As an initial matter, we reject plaintiff's claim that the trial court granted summary disposition sua sponte at the status conference. Before the first appeal in this case, defendants moved for summary disposition under MCR 2.116(C)(10), arguing, inter alia, that plaintiff has no documentary evidence demonstrating that there was a defect in the site plan approval process and, later, that the site plan was properly approved by the Wyoming Planning Commission because all required information was presented or waived by the Planning Department. After this case was remanded to the trial court, the court instructed the parties in its November 3, 2014 order to submit written briefs articulating their positions in light of this Court's previous opinion. The order specifically stated that a status conference would be held on December 12, 2014, that briefs shall be submitted by the parties within 30 days after entry of the order, and that response briefs shall submitted in accordance with MCR 2.119(C)(2). In their brief, the Wyoming defendants argued that defendants were entitled to summary disposition under MCR 2.116(C)(10), in part, because there was no genuine issue of material fact that the site plan complied with the requirements of the zoning ordinance. Similarly, in their brief, the Koetje defendants argued that defendants were entitled to summary disposition under MCR 2.116(C)(10) because (1) the affidavit and deposition testimony of Tim Cochran, the city planner for the city of Wyoming, established that the site plan complied with the zoning ordinance and the site plan approval process was valid, and (2) plaintiff had not presented any conflicting evidence. They also argued that plaintiff's challenge to the approval of the site plan was moot because the apartment buildings were fully constructed and occupied by residents. At the December 12, 2014 status conference, the trial court granted summary disposition in favor of defendants for the reasons stated in the brief submitted by the Koetje defendants. Accordingly, it is clear that the trial court did not grant summary disposition sua sponte. Cf. Al-Maliki, 286 Mich App at 486 (stating that the trial court considered the issue of causation sua sponte when no issue regarding causation was raised in the defendant's motion for summary disposition).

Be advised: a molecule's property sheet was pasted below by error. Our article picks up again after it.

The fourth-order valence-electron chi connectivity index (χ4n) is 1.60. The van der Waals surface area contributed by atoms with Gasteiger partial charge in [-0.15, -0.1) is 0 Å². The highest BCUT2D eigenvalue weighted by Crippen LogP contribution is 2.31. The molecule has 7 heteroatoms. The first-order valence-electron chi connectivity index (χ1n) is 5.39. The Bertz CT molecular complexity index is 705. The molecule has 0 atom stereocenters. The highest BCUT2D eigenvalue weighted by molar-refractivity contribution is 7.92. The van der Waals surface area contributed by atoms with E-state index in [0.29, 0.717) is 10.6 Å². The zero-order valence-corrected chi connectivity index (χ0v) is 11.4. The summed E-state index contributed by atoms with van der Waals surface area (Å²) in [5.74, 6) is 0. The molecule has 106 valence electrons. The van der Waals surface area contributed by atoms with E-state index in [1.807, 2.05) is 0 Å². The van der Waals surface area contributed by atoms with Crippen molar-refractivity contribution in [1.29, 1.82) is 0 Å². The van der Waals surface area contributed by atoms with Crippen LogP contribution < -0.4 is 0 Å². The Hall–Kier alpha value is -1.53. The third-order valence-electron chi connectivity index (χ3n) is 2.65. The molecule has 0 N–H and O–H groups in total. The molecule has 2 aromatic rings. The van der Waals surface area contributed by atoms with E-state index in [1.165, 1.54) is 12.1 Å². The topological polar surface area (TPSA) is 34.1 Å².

We similarly reject plaintiff's claim that it was denied due process when the trial court granted summary disposition in favor of defendants. "[D]ue process is a flexible concept, the essence of which is to ensure fundamental fairness." Reed v Reed, 265 Mich App 131, 159; 693 NW2d 825 (2005) (citations omitted). "Procedure in a particular case is constitutionally sufficient when there is notice of the nature of the proceedings and a meaningful opportunity to be heard by an impartial decision maker." Id.